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  #1  
Old 03-23-2007
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Question about fiberglass

I am restoring a 36 cascade and am preparing the inside of the hull for paint. Most of the fiberglass is bare but some has paint on it. I scraped much the loose paint off. Should I sand the glass before I paint it? Should I only sand the painted parts or should I sand all of it to create a good surface for the paint to adhere to? Thanks.
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Old 03-23-2007
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I'd sand it all - but be sure to use proper protective equipment. Wear the appropriate filters/respirators, a "sperm suit",gloves, tape the cuffs and wear goggles.

If you're using a power sander, attach a shop vac to the filter port to help keep the dust down and run it while sanding. Make sure you have the proper filter in the shop vac so you don't end up blowing dust all over. You'll need a good shopvac to clean up afterwards anyway.

It's no fun.
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Old 03-23-2007
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I would sand all of it lightly... and clean it very well with some sort of solvent to get rid of any oil or wax that might be on it.

Definitely want the full bunny suit with gloves and face mask.
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Old 03-23-2007
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I think I'd be tempted to chemically strip the paint, not sand it. Sanding fiberglass is just so much fun, and then you need to solvent wash it anyway, to make sure all the contaminants you just ground in with the sandpaper are off. And then sand it again/more to smooth it. I think I'd rather hit it all with a solvent, or a "peel and strip" type system, then just wash it down and rely on a good primer to stick to whatever the solvent couldn't get off.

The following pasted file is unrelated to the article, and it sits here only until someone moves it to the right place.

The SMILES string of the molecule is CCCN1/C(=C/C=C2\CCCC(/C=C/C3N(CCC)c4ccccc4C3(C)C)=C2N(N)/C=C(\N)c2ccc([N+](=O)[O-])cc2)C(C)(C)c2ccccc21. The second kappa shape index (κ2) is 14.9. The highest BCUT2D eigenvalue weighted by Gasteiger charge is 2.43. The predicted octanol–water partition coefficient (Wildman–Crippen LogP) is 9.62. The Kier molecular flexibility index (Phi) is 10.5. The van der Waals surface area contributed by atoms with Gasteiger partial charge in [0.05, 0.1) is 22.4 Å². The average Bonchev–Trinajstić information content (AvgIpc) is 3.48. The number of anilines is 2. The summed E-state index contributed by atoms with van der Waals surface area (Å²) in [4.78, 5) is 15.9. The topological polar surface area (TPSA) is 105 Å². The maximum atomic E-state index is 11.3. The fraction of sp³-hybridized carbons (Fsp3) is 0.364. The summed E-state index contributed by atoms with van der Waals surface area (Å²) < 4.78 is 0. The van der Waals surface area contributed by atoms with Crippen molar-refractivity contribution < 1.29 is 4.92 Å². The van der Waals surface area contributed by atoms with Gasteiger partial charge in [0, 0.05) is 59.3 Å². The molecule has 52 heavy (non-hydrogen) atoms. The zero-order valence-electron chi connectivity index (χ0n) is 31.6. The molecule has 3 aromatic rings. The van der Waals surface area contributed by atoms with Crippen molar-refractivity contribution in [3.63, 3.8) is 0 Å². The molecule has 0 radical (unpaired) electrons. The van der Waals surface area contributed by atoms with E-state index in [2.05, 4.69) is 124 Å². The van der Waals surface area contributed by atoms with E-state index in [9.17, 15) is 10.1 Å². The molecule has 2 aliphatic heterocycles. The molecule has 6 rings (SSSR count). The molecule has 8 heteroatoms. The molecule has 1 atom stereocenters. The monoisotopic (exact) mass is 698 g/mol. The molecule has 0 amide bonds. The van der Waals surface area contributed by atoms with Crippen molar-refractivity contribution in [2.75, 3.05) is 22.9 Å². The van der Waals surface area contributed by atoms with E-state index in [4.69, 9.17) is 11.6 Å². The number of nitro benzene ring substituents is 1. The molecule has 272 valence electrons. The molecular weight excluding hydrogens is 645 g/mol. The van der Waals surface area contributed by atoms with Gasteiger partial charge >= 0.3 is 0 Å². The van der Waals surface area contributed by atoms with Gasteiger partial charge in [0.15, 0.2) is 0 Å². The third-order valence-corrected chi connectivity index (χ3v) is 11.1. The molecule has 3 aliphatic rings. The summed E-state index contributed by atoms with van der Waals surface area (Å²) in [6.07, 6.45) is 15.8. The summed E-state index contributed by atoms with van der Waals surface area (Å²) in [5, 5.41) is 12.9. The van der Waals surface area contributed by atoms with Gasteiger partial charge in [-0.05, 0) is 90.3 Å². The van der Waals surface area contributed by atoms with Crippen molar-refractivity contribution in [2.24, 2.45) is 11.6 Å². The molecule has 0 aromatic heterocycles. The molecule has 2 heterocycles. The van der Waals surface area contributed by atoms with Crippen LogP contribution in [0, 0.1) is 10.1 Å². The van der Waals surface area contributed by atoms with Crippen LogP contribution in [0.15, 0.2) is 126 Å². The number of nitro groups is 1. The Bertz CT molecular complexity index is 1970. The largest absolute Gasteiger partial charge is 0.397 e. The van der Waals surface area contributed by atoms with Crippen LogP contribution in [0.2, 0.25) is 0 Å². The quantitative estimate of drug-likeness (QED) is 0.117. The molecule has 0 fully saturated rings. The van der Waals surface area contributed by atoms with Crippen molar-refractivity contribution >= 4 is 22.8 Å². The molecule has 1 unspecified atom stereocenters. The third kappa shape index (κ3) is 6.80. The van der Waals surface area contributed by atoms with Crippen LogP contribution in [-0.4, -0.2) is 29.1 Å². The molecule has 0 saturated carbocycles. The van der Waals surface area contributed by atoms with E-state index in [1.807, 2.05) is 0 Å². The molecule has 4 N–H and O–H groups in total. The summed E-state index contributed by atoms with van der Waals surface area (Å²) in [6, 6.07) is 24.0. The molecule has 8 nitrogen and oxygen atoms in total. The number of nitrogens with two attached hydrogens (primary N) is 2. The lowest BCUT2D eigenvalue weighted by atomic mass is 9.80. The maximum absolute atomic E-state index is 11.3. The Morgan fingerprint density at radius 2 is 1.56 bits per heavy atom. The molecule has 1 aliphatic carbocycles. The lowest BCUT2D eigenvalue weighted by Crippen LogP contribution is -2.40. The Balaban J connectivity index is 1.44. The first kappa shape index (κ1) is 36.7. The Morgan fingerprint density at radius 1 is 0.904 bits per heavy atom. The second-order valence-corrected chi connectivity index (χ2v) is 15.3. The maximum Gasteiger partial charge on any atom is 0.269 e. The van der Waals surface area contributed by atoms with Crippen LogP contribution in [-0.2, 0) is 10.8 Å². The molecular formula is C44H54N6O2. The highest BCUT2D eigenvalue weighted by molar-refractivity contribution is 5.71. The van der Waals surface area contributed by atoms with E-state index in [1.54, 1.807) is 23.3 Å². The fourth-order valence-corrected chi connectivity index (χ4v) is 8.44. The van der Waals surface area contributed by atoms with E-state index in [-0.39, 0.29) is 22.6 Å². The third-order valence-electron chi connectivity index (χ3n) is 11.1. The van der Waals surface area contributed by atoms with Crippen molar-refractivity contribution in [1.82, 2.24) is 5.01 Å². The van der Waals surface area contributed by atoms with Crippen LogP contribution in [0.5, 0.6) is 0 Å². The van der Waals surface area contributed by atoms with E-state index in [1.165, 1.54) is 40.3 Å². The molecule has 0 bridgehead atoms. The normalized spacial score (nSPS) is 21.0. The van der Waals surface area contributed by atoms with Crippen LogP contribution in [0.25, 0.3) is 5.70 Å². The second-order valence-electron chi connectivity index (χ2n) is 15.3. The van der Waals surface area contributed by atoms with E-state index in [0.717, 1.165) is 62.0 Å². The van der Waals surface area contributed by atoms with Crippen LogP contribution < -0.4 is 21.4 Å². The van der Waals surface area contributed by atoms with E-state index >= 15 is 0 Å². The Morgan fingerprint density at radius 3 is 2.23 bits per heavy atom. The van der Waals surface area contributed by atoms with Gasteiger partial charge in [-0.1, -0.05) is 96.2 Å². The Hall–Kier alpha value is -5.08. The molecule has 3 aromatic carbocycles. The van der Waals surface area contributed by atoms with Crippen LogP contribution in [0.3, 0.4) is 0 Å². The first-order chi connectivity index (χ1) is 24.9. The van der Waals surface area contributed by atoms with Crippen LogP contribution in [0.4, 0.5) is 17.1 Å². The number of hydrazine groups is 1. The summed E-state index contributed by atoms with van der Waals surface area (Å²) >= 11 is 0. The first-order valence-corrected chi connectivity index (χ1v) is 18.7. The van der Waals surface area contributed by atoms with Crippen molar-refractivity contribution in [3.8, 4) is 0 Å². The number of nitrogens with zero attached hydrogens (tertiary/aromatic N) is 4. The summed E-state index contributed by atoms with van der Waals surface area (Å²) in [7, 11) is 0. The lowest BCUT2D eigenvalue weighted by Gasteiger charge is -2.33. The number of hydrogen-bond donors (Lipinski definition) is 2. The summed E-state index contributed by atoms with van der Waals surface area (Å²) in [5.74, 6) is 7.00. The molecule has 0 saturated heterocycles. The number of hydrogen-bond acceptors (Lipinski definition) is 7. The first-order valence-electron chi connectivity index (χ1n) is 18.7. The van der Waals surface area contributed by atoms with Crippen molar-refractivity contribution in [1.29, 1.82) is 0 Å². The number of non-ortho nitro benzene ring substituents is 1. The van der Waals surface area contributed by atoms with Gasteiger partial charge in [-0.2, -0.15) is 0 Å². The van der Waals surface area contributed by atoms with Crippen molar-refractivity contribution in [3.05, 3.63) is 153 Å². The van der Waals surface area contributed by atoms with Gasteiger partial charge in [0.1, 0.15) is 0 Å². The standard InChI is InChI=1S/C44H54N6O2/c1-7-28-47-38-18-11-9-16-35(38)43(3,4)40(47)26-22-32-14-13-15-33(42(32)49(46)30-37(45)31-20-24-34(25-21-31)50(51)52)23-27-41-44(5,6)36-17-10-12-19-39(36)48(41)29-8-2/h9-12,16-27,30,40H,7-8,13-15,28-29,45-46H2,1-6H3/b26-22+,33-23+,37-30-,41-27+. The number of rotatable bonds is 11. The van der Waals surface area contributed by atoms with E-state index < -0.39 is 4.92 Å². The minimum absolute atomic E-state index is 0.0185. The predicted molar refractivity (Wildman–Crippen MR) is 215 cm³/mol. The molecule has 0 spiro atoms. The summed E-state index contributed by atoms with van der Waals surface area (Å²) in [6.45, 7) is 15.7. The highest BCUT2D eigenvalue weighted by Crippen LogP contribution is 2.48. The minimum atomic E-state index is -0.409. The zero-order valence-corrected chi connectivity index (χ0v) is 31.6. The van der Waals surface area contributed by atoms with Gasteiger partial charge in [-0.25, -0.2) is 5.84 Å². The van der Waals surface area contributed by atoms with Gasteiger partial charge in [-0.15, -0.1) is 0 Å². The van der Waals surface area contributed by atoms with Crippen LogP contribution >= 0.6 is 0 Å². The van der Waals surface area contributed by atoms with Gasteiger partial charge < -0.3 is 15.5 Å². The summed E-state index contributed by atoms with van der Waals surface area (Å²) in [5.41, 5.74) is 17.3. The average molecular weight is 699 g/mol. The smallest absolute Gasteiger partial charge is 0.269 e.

In the long run, I suspect this will be faster and cheaper. Just be careful about breathing solvent or using a respirator.
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Also, if you go HS's route... watch the fumes... they go boom...
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Old 03-23-2007
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I agree with the labor saving aspects of chemical paint strippers. But finding a paint stripping solvent that dosen't delaminate the fiberglass would be a challenge.
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Old 03-25-2007
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What type of paint is best for interior fiberglass?
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Assuming the fiberglass is on a boat?

"Marine-grade" two part epoxy or polyurethane paint, with a one-part poly being almost as good. Paints and coatings that will be used in areas where mildew is likely, usually have a toxic mildecide and/or funguside added to them, I'd expect those for marine use. Might get along fine without them.
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Old 03-25-2007
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Gel coat. Its basicly resin with wax and color added it sticks good to bare glass but the glass has to be clean. usually requires sanding to expose fresh material. It covers good with two coats but is not so hot for bilges as it absorbs oils. you can gell coat the glass and use it as a primer then go with a good two part polyurethane. Or epoxy. epoxy is a good water barrier.but urethane seems to resist oil better. If you have slick clean bilges and no leaks just use gel coat its probably the cheapest route. white shows all sins.
Matt
PS styrene, or benzene can chemicaly strip bare glass styrene is best but watch out it is very dangerous.
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Styrene is very toxic, and is absorbable through the skin... so wear gloves and a respirator if you're going to use it.
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You know what the first rule of sailing is? ...Love. You can learn all the math in the 'verse, but you take
a boat to the sea you don't love, she'll shake you off just as sure as the turning of the worlds. Love keeps
her going when she oughta fall down, tells you she's hurting 'fore she keens. Makes her a home.

—Cpt. Mal Reynolds, Serenity (edited)

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